Father was too busy looking out the car window to take in any of this. He shouted frantically at the driver, who constantly checked with him in the rearview mirror. All at once the car swerved sharply and nearly struck a man on a bicycle. The tires ground to a stop, enveloping them in a cloud of swirling brown dust. The English woman lifted Mi to her lap as Father threw open the back door and climbed out. Together, the three of them, Mi clutching tightly to Father, disappeared into the dust caused by a second car that had pulled up behind them. This car had been the source of Father’s earlier distraction. There was much shouting and confusion.
Su-Su called out to her niece, ‘‘Be brave, child. Steffie and Uncle Patrick will be with you later tonight.’’
A car door shut loudly, the dust swirling around Father, who suddenly stood alone among the curious peasants.
‘‘I will see Little Sister tonight?’’ Stephanie asked Su-Su in Chinese.
‘‘Youtake long trip,’’ she replied. ‘‘A long, long trip across the ocean.’’
‘‘And you?’’ Stephanie asked.
The woman, already in tears, broke down and hid her face. ‘‘My child. .’’ she said, ‘‘my child.’’
Stevie thought of television cameras as the most powerful weapons in the world-they affected far more people than any bomb. It had taken her thirteen years to fully understand and take advantage of that power. She believed fervently that with just two minutes of the right air time, a person could change the world.
For her there were to be no more tedious interviews with INS directors, shipping company executives and politicians. Melissa’s early surveillance footage was both potent and incriminating. Coughlie had encouraged her to use the power at her disposal, and he was right. Klein had gone into hiding. Leads were running out. If she teased the police while calling on the public to help, she felt she could bring the police back to the bargaining table. She wanted that digital tape. She wanted Melissa back.
The floor director signaled her. The camera’s red light illuminated. She was live.
Good morning. Eleven days ago a reporter from this station,
Melissa Chow, went missing. This is a clip of her shot two
months ago that some of you may recall.
On the screen, Melissa stood high on a bluff, the Sound’s green waters in the background, her jet black hair tossed by the wind. A white passenger ferry slid into view as she said into the camera, ‘‘The state’s passenger ferry system has never carried more people more miles than it has over the past twelve months. But what of postponed maintenance schedules, hiring practices, rumors of embezzlement and drunken pilots. .?’’
The television screens across the state returned to a picture of Stevie at the anchor desk.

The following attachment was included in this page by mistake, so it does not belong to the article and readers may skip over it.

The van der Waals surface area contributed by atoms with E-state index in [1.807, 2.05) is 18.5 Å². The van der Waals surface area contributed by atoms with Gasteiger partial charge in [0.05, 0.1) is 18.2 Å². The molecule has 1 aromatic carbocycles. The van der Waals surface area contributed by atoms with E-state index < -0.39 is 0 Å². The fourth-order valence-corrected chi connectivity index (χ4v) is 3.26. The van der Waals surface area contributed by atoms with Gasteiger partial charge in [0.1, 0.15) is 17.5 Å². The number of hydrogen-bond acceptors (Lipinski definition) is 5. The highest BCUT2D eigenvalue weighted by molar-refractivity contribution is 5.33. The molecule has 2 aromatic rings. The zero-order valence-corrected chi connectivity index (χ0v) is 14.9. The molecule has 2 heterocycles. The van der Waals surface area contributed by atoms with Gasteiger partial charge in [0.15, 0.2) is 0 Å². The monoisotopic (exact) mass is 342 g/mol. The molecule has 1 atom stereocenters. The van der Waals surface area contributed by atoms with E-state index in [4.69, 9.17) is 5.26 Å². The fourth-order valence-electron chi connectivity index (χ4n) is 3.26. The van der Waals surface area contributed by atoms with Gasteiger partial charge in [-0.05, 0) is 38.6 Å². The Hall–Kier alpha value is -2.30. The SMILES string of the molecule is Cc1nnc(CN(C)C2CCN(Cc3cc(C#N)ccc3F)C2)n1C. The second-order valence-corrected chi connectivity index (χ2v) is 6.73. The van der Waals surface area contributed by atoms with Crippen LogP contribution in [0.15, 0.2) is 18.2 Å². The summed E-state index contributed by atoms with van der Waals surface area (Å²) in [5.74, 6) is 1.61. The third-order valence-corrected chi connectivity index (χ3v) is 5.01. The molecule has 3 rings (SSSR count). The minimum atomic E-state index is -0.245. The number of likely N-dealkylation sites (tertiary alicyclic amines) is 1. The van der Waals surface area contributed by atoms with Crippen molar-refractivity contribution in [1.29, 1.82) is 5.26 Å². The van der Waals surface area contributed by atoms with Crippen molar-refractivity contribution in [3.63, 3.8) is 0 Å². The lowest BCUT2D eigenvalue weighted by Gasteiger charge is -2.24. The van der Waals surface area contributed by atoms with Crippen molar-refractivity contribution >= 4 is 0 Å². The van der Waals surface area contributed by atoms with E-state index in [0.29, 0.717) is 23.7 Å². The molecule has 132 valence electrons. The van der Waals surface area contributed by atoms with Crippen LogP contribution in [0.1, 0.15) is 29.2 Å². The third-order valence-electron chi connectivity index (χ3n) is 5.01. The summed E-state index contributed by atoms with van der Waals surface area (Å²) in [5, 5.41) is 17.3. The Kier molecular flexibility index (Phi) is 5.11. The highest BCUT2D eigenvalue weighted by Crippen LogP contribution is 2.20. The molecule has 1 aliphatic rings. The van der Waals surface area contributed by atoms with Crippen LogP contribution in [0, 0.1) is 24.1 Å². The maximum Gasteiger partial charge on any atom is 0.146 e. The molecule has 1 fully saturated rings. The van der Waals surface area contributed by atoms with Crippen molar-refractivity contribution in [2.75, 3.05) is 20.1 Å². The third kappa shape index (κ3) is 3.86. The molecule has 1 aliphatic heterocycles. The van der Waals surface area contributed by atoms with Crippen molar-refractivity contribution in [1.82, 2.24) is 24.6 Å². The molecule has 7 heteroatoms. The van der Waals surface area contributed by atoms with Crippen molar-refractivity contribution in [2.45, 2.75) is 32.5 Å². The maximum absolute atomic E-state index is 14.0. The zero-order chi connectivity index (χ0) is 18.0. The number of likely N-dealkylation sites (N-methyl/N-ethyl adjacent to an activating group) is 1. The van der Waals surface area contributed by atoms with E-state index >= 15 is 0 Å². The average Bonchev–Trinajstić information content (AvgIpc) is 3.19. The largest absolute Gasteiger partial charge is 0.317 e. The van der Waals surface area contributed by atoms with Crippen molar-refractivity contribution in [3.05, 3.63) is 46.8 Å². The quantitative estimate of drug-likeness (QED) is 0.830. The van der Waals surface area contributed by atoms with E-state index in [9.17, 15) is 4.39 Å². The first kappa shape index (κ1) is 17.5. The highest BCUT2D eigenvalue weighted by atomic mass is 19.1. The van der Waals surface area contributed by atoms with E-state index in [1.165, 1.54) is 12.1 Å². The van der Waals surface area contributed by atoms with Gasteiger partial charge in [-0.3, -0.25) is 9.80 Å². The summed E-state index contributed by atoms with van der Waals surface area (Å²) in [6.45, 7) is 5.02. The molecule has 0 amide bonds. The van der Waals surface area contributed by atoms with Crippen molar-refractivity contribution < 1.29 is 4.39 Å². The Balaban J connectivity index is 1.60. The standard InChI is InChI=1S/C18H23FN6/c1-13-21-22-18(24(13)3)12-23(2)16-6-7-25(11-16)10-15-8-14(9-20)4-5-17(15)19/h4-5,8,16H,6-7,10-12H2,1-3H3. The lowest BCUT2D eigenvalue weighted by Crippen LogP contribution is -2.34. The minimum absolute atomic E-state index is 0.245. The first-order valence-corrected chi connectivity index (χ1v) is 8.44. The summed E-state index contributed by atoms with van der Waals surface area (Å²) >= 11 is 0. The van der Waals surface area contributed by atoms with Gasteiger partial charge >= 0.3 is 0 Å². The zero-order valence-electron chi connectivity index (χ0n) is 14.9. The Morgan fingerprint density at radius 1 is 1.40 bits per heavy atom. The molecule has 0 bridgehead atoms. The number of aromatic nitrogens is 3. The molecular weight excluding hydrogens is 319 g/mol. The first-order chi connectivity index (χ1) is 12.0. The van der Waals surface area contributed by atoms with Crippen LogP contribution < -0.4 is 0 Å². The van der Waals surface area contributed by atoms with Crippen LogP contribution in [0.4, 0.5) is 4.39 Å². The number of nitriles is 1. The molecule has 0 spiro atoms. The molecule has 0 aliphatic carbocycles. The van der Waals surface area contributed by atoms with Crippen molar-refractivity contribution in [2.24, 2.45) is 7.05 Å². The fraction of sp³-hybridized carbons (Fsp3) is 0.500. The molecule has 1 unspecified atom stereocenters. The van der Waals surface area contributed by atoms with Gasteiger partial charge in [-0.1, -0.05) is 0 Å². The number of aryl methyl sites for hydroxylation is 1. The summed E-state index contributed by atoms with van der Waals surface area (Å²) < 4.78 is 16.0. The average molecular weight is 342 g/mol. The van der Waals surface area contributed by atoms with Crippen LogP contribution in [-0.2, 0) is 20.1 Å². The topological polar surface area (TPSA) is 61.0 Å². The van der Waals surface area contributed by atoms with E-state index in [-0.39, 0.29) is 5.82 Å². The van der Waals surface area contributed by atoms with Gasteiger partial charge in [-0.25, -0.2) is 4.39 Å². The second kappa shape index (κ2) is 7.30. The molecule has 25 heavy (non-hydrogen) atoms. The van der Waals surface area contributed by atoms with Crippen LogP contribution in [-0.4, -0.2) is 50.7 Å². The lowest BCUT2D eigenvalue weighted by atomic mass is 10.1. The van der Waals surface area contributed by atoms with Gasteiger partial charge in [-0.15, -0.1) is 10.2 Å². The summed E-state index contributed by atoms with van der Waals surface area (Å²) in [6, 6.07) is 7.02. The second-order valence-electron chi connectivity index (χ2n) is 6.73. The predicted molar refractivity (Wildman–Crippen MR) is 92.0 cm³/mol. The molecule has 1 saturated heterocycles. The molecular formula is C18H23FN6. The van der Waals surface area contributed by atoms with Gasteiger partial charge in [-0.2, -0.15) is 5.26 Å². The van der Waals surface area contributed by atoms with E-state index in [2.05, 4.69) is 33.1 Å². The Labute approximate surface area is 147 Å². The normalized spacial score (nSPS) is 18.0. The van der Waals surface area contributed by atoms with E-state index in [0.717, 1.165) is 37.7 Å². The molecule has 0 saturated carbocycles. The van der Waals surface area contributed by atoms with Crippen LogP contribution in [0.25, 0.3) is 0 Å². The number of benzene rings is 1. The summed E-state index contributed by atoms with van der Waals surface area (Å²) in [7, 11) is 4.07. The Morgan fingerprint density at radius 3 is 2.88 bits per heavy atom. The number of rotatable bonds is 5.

That is Melissa Chow. She is twenty-six years old. She is Chinese by birth. She speaks English with little or no accent. She stands five feet two inches and is approximately one hundred and five pounds. She is believed to have been investigating illegal immigrants at the time of her disappearance and is feared to be in grave danger. On the screen you are now seeing images she recorded prior to her disappearance. The first is of a licensing service office worker, Gwen Klein, who is presently wanted by police for questioning. This next shot is of an unknown male, in whom Melissa was clearly interested prior to her going missing. The dire circumstances of her disappearance speak for themselves. Police have few, if any, clues. Anyone having any information leading to her recovery will be rewarded ten thousand dollars cash by this station. .
Jimmy Corwin jumped out of his chair on the other side of the soundproof glass and threw his arms in the air, waving frantically. He then pulled at what little hair he had left and mouthed a series of shouted orders at his team. Stevie hoped they weren’t cutting her off and going to ad.
Any such information will be treated confidentially by the police. Your coming forward will never be made public, not ever- whether an innocent observer who happened to see something, or one of the very people responsible for Melissa’s disappearance. We want her back.
You, the people of Washington State, are the finest anywhere. We at KSTV have lost one of our own. We appeal to you, our community, for information-any information-that may help us bring Melissa home safely. The number on your television screen is a toll-free number that connects you directly to the police. It can be called from any phone, anywhere, twenty-four hours a day.
Please help us find our friend.
Thank you for your concern.
‘‘Clear!’’ the floor director shouted.
The hush that followed Stevie’s announcement was shattered by Corwin hollering over the intercom, his voice booming into the room.
‘‘Who the hell authorized that? That script wasn’t in the booth! McNeal, my office, this minute!’’
For the benefit of the microphone still clipped to her turtleneck, Stevie said calmly, ‘‘If the money’s a problem, Jimmy, don’t worry- I’m prepared to pay the reward myself. And if you want to talk to me, it will be in my office, but you’ll have to get in line. I have a hunch my phone is about to start ringing.’’